It aism at adoption of principles of e-Governance, and creation of a nationwide networked infrastructure for evolution of IT-enabled state of- the-art tracking system around “investigation of crime and detection of criminals” in real time.
It is is a critical requirement in the context of the present day internal security scenario.
The scope of CCTNS spans all 35 States and Union Territories and covers all Police Stations (15,000+ in number) and all Higher Police Offices (6,000+ in number) in the country.
The CCTNS project includes vertical connectivity of police units (linking police units at various levels within the States – police stations, district police offices, state headquarters, SCRB and other police formations – and States, through state headquarters and SCRB, to NCRB at GOI level) as well as horizontal connectivity, linking police functions at State and Central level to external entities.
National Intelligence Grid (NATGRID)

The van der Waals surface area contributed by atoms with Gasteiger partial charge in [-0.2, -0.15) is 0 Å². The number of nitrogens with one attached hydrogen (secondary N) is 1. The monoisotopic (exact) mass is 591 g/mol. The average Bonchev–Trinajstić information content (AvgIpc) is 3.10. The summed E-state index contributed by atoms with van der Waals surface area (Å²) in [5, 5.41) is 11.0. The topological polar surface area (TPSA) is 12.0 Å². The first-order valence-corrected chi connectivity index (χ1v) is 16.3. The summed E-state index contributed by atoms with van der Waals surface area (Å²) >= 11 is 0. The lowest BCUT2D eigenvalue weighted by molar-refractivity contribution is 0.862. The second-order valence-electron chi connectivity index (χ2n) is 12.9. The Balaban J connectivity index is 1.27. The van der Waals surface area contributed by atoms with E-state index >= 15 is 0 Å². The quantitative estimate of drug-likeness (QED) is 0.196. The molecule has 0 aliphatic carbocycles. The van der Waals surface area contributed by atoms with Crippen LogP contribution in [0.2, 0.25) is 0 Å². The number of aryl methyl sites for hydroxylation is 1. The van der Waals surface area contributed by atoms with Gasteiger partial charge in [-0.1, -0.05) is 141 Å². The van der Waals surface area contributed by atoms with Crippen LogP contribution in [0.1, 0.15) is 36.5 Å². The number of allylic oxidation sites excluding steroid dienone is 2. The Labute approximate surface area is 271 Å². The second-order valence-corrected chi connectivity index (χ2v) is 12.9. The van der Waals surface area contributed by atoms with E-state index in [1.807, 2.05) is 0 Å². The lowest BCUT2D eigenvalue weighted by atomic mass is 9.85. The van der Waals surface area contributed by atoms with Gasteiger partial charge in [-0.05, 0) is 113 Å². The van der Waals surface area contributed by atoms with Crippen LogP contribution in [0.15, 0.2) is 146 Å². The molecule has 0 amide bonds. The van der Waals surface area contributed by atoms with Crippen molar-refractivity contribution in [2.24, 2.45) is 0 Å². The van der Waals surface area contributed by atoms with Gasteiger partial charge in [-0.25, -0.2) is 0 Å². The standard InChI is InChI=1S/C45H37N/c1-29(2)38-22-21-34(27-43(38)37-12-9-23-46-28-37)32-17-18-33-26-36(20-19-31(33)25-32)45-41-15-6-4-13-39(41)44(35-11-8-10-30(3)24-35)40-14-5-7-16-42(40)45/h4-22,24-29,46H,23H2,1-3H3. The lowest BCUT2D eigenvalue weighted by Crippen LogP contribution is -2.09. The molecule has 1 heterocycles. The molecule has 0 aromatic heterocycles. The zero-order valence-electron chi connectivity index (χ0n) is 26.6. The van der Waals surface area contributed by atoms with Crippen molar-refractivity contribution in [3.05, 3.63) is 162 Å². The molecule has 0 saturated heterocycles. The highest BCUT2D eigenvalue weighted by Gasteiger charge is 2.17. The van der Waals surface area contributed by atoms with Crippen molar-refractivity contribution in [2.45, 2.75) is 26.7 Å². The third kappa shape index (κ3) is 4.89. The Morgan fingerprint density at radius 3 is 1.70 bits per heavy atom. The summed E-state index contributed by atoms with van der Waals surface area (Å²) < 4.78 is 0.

First conceptualised in 2009, NATGRID seeks to become the one-stop destination for security and intelligence agencies to access database related to immigration entry and exit, banking and telephone details of a suspect on a “secured platform”.
All State police are mandated to file First Information Reports (FIR) in the CCTNS.
It is only a repository and the data pertaining to FIRs of a particular police station are a State subject.

4)Agriculture Infrastructure Fund (AIF) Schemes
It is a Central Sector Scheme meant for setting up storage and processing facilities, which will help farmers, get higher prices for their crops.
The Union Cabinet approved this scheme in July 2020 for a period of 10 years.
It will support farmers, PACS, FPOs, Agri-entrepreneurs, etc. in building community farming assets and post-harvest agriculture infrastructure.